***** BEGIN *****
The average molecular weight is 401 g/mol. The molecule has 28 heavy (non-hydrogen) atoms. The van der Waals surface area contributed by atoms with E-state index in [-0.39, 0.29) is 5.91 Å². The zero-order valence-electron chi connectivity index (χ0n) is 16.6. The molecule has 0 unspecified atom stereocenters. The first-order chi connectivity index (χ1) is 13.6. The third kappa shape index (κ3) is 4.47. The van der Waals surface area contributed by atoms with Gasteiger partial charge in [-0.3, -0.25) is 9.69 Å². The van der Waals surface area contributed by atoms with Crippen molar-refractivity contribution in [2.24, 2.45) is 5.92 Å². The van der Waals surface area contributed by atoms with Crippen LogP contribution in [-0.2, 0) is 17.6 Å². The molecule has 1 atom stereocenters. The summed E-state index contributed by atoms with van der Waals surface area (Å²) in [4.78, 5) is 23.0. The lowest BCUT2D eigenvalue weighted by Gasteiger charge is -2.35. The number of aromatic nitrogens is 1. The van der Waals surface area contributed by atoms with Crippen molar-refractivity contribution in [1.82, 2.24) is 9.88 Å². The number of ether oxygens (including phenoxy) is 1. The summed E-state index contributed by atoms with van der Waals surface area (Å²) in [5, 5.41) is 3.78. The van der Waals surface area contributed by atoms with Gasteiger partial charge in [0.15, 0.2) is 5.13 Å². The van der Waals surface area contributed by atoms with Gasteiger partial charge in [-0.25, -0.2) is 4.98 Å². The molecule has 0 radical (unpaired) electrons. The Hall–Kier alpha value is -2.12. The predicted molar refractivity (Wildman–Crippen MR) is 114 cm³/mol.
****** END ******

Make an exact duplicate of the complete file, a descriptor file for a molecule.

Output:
The average molecular weight is 401 g/mol. The molecule has 28 heavy (non-hydrogen) atoms. The van der Waals surface area contributed by atoms with E-state index in [-0.39, 0.29) is 5.91 Å². The zero-order valence-electron chi connectivity index (χ0n) is 16.6. The molecule has 0 unspecified atom stereocenters. The first-order chi connectivity index (χ1) is 13.6. The third kappa shape index (κ3) is 4.47. The van der Waals surface area contributed by atoms with Gasteiger partial charge in [-0.3, -0.25) is 9.69 Å². The van der Waals surface area contributed by atoms with Crippen molar-refractivity contribution in [2.24, 2.45) is 5.92 Å². The van der Waals surface area contributed by atoms with Crippen LogP contribution in [-0.2, 0) is 17.6 Å². The molecule has 1 atom stereocenters. The summed E-state index contributed by atoms with van der Waals surface area (Å²) in [4.78, 5) is 23.0. The lowest BCUT2D eigenvalue weighted by Gasteiger charge is -2.35. The number of aromatic nitrogens is 1. The van der Waals surface area contributed by atoms with Crippen molar-refractivity contribution in [1.82, 2.24) is 9.88 Å². The number of ether oxygens (including phenoxy) is 1. The summed E-state index contributed by atoms with van der Waals surface area (Å²) in [5, 5.41) is 3.78. The van der Waals surface area contributed by atoms with Gasteiger partial charge in [0.15, 0.2) is 5.13 Å². The van der Waals surface area contributed by atoms with Gasteiger partial charge in [-0.25, -0.2) is 4.98 Å². The molecule has 0 radical (unpaired) electrons. The Hall–Kier alpha value is -2.12. The predicted molar refractivity (Wildman–Crippen MR) is 114 cm³/mol.